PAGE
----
Cody Carroll might prove to be a key figure in Baltimore’s bullpen, which was generally awful in 2019. The ex-Southern Miss star, now 27, missed most of last season with a back injury but was impressive in spring training before the lockdown. As mlb.com reports, “The O’s think the 6-foot-5, 215-pound Carroll has back-end stuff, pointing to his high-90s fastball and strong slider.” With a 60-game season, bullpens may play an even larger role than in normal years. (That might also be good news for other Mississippi college products such as Jonathan Holder, Mike Mayers, Cody Reed and Bobby Wahl.) Tennessee native Carroll was drafted out of USM by the New York Yankees in 2015 and traded to Baltimore in July 2018; he made his big league debut shortly thereafter, posting a 9.00 ERA in 15 appearances. He was hurt by walks and home runs. In six 2020 spring innings, he yielded no walks or homers and fanned eight. Carroll has a 2.71 career minor league ERA and made All-Star Games at three levels on the way up. P.S. The Orioles have signed or agreed to terms with each of their six 2020 draftees except for third-rounder Anthony Servideo, the shortstop out of Ole Miss. Former Mississippi State shortstop Jordan Westburg, a competitive balance pick after Round 1, signed last week. The MLB slot value for Servideo’s draft position (74th) is $844,200. The Orioles reportedly have more than that remaining in their allotted pool.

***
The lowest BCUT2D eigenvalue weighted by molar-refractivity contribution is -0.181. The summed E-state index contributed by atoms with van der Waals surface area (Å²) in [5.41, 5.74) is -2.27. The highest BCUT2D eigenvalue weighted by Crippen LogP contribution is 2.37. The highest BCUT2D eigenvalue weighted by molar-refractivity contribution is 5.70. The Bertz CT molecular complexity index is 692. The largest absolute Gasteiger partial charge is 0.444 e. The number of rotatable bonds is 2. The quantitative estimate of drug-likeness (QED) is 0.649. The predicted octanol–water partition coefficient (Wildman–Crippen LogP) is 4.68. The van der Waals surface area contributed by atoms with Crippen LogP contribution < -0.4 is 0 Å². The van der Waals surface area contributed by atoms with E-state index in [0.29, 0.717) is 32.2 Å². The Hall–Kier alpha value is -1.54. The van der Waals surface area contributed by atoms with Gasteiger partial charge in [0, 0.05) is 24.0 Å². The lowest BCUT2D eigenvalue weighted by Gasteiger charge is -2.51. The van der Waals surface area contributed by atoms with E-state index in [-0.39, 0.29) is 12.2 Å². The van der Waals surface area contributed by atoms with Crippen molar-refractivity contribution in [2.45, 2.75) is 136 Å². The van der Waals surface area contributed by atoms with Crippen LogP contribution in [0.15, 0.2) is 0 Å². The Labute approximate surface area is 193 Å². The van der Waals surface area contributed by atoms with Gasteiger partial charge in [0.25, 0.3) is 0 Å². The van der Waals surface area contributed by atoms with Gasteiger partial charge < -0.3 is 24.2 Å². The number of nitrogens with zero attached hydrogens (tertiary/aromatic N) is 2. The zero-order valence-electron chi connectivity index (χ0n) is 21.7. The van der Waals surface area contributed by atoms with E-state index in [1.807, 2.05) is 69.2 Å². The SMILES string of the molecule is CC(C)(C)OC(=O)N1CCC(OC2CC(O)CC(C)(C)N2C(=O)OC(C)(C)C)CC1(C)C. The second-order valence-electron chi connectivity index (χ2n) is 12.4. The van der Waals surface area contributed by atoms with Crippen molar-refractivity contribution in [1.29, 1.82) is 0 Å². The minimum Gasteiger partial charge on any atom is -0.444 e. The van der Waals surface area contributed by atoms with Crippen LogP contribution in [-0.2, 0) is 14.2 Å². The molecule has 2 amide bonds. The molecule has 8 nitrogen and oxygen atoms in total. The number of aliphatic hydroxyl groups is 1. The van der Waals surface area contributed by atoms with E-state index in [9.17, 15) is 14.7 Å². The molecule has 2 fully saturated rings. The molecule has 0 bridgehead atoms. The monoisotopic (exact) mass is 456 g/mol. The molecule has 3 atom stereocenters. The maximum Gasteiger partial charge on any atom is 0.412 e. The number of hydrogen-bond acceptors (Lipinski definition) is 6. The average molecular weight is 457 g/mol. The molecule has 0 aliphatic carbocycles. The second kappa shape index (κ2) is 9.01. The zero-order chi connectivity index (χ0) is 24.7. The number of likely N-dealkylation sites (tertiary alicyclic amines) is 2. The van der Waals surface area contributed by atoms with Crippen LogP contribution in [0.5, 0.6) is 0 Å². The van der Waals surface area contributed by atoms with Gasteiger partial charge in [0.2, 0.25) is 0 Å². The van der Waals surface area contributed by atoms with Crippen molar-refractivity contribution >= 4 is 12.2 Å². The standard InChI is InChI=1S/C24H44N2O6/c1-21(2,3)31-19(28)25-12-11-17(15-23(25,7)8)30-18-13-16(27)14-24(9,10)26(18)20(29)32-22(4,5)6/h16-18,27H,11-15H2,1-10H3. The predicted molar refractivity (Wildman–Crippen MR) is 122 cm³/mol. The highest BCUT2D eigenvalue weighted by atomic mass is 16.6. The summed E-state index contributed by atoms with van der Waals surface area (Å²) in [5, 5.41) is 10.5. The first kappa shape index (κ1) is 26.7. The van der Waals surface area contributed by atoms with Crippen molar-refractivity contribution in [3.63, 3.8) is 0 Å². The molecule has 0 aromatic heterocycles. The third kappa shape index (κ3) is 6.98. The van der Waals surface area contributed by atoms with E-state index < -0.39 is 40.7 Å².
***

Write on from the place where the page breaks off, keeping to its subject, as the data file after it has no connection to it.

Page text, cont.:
For the first time in 19 years – and just the second time over a 44-year span — there will be no minor league baseball played in Mississippi. The minor league season was officially cancelled on Tuesday, meaning no games at Trustmark Park in Pearl or MGM Stadium in Biloxi, where the Double-A Braves and Shuckers reside. We have to go back to 2001 to find a year here without pro ball. (And, no, semi-pro ball doesn’t count.) When Jackson’s Texas League franchise left Smith-Wills Stadium in 1999 after a 25-year run, the independent Jackson DiamondKats moved in for the 2000 season. The club folded after its first year. Smith-Wills hosted a college summer league in 2001 but no pro ball. The independent Senators arrived in 2002 and played through 2005, when Trustmark Park opened and the Southern League M-Braves began play. … Though no players will suit up as M-Braves this year, there are 13 players from the 2019 Mississippi club on Atlanta’s 60-man roster for summer camp, which starts today at Truist Park (nee Sun Trust Park). Among that group is Braden Shewmake, Atlanta’s No. 7 prospect and the M-Braves’ shortstop at the end of last season. Shortstop at the TeePee is practically a portal to the big leagues. From Luis Hernandez, the M-Braves’ opening day shortstop in 2005, to Dylan Moore, who held the job most of 2017, there have been 13 M-Braves shortstops who have made it to the majors. The list includes Dansby Swanson, Ozzie Albies, Johan Camargo, Andrelton Simmons, Yunel Escobar, Brent Lillibridge and Brandon Hicks. Though he isn’t expected to make Atlanta’s active roster this season, Shewmake figures to join that group someday soon. A 2019 first-round pick out of Texas A&M, the 6-foot-4, lefty-hitting Shewmake got 14 games worth of experience with the M-Braves last summer. He didn’t hit much in his Double-A debut, but his resume suggests he’ll adapt. He hit .318 at low Class A Rome before skipping a level to join the M-Braves. In his three years at Texas A&M, in the fiercely competitive SEC, Shewmake batted .322 with 22 homers and 39 doubles in 187 games. He was the SEC’s freshman of the year in 2017 after batting .328 with 11 homers for a College World Series club. Shewmake was an athlete for all seasons in high school in Wylie, Texas, competing in football, soccer, basketball and track when not on the diamond. Apparently, his best sport was never in doubt. “I always loved baseball, and every kid’s dream is to be a professional baseball player,” he told milb.com last summer. Presuming there is a 2021 season in Pearl, we might be fortunate enough to see Shewmake out there again at shortstop before he follows the well-worn path to The Show.